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Is ‘convincing’ the new ‘real’?

May 1, 2019
artist Ash Arder stands in a music library, looking through a long shelf filled with record albumsAs the University's first artist-in-residence, Ash Arder brings her artist’s sensibility to explorations of conceptual systems, from computer science and the nature of virtual reality to ecology and environmental humanities. (University of Rochester photo / J. Adam Fenster)

Bob Dylan still sings that “the answer is blowin’ in the wind,” but for artist Ash Arder, the wind is where she found the question.

Rochester’s first artist-in-residence, Arder brought an artist’s sensibility to her exploration of research papers by computer scientists working to mimic the movement of plant leaves in virtual reality. She likens the experience to eavesdropping, and she translated their technical terms—such as “wind-vector collisions” and “wind-cell cube”—into images and symbols more evocative to her. It was an imaginative process, one that involved an effort to understand their work and, even more important, to investigate her own reactions to it.

More about the Artist-in-Residence program

New this year, the artist-in-residence program brings an artist or art collective to the University for two academic years to conduct research, produce a body of work, and teach a selection of studio art courses. The program aims to draw artists—either established or recent graduates of MFA or PhD programs—who are able to collaborate across disciplinary fields and draw on the University’s wide range of resources, including labs and facilities, practice and performance spaces, libraries, archives, research centers, and special collections.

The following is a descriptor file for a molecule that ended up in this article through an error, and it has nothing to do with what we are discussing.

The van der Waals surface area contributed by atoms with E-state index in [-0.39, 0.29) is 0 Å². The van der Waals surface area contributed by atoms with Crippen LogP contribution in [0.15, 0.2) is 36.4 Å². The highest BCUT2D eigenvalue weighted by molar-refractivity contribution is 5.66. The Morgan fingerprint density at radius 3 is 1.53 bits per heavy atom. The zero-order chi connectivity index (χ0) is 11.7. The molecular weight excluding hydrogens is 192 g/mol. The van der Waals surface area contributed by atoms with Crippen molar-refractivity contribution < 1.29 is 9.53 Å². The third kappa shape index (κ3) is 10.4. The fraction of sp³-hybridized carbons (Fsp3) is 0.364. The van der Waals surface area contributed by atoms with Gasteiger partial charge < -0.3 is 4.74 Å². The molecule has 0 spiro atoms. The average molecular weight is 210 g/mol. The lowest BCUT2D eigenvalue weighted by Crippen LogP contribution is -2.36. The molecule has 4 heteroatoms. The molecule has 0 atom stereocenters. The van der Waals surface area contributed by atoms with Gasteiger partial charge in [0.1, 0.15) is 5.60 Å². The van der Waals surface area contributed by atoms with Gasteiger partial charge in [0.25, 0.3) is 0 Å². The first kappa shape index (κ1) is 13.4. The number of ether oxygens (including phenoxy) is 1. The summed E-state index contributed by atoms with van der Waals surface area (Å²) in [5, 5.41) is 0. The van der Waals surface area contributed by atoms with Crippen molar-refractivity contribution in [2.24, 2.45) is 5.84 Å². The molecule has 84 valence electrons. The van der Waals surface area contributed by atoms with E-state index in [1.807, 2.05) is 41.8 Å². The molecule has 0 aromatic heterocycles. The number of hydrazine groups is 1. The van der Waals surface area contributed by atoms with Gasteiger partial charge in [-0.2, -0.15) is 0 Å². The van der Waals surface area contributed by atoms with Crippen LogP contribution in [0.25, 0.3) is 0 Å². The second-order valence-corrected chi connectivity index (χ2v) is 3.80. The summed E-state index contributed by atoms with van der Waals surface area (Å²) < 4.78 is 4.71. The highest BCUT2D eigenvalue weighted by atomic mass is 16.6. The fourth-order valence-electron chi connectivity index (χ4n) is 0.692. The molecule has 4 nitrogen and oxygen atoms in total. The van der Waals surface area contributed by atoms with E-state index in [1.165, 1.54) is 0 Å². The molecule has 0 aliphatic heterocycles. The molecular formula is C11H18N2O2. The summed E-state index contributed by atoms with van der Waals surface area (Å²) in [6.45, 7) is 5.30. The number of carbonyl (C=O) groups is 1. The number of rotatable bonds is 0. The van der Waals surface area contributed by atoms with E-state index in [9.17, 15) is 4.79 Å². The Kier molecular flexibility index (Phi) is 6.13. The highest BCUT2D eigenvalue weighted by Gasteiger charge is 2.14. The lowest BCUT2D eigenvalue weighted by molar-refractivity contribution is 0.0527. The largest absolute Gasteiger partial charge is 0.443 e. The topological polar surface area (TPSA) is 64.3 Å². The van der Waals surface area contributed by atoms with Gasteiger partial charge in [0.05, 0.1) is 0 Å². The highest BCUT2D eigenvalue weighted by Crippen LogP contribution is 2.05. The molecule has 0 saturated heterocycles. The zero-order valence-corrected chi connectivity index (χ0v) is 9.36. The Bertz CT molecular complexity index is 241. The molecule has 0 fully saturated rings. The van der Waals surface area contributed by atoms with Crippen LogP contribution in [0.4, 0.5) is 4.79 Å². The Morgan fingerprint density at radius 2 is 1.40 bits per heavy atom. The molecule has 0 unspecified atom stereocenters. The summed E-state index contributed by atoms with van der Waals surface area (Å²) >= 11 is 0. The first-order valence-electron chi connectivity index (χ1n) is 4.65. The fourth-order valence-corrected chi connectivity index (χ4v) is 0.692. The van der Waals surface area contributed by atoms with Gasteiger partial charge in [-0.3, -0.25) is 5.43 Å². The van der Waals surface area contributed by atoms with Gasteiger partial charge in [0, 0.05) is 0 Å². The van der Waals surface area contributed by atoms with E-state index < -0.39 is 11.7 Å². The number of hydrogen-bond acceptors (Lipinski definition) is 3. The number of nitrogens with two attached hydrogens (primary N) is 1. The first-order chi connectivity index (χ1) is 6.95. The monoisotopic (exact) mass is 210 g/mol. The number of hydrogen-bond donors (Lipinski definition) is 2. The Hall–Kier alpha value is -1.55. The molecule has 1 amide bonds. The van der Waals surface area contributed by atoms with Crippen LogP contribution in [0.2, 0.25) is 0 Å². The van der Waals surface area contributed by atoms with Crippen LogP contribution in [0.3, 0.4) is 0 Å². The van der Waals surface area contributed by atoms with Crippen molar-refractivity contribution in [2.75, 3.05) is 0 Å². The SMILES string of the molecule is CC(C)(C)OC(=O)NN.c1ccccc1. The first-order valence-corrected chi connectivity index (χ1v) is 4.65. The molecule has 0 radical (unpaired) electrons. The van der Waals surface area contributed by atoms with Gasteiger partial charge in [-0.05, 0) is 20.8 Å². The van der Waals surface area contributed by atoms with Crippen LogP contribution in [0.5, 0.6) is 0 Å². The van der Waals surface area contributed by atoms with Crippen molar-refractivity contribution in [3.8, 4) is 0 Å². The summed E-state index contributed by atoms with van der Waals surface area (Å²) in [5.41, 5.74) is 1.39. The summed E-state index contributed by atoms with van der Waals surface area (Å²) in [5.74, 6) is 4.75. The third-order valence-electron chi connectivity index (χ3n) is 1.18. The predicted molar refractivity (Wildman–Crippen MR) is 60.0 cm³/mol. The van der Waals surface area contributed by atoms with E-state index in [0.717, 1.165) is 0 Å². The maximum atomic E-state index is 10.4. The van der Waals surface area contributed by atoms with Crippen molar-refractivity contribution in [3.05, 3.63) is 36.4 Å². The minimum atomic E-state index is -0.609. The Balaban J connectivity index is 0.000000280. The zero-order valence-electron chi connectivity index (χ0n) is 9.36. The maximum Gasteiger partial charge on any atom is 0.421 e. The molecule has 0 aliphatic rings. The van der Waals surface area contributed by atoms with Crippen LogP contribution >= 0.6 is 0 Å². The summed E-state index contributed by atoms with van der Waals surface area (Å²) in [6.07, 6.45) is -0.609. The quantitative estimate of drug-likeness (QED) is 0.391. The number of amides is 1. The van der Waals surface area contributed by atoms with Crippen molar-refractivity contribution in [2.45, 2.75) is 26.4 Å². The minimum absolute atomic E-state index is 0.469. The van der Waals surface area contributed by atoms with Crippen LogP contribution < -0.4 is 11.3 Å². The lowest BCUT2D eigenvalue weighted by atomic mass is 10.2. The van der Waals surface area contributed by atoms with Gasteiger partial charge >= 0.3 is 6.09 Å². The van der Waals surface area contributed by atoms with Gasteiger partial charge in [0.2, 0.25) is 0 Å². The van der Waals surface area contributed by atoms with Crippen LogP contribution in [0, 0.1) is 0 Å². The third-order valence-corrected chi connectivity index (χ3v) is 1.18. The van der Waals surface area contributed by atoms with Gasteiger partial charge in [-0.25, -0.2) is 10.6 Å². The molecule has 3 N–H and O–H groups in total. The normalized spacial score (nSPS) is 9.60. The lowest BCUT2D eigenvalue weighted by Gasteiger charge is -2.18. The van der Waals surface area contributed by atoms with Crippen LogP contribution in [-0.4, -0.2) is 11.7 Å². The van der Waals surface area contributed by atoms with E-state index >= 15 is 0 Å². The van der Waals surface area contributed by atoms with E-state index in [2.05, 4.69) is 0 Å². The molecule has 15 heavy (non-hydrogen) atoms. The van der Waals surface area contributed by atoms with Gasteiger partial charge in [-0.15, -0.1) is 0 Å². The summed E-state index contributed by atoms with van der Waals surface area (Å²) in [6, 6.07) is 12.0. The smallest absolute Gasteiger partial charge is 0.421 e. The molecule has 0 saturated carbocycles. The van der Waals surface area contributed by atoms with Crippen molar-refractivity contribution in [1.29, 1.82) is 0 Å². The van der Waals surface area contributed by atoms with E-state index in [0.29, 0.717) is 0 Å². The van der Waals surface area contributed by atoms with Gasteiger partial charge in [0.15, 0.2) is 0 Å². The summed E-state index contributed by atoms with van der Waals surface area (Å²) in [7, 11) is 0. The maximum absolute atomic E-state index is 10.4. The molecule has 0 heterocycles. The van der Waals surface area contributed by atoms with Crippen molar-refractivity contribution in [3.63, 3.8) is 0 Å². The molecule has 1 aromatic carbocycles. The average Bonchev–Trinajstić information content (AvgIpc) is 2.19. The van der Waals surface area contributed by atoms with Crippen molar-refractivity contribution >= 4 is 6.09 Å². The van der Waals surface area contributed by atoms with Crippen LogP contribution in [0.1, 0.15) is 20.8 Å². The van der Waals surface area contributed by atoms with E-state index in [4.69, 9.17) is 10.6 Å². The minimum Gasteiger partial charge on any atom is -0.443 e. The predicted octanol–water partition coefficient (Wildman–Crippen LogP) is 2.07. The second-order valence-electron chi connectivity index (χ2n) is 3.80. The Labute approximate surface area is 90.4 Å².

New artists-in-residence will arrive every other year. The schedule means that “students will have the opportunity to meet and to work with potentially two additional artists-educators during their undergraduate studies,” says Evelyne Leblanc-Roberge, an associate professor art and the associate chair of the Department of Art and Art History. “The more exposure to different art practices, the richer an art education is.”

“Is ‘convincing’ the new ‘real’? And where does that leave the real ‘real’?” she asked the audience last fall at a lecture introducing her Hartnett Gallery exhibit of the work, “A Study: Collision Detection.”

Arder, who was born in Flint, Michigan, and is now based in Detroit, works across the boundaries of formal artistic disciplines to explore physical and conceptual systems, especially those involving ecology. She earned a bachelor’s degree at the University of Michigan in 2010 and a Master of Fine Arts degree from the Cranbrook Academy of Arts in 2018.

Evelyne Leblanc-Roberge, an associate professor of art and the associate chair of the Department of Art and Art History, calls Arder a “perfect fit” as the University’s inaugural  artist-in-residence, both within the department and for the University as a whole, because of the “exciting ideas she explores in her work that cross-pollinate with other programs, such as environmental humanities and digital media studies.”

Recently, Arder has been visiting the Sibley Music Library and talking with ethnomusicologists at the Eastman School of Music. She’s researching the role of jazz music in the expression of ideas between people and the environment.

Says Arder of her Rochester year: “It’s been a whirlwind, in a good way.”

Answers with Ash Arder

What have you been teaching?

I teach two introductory courses and one advanced course. Last semester, I taught introduction to drawing and introduction to video art. The introduction to video art felt natural—I use video in my work. Drawing isn’t something that I do as a polished portion of my creative practice. It’s something that I use when I’m thinking through ideas, so I taught it in the way that best reflected my own practice. Students were drawing with light and drawing with wire. We were thinking about the relationship between performance and drawing.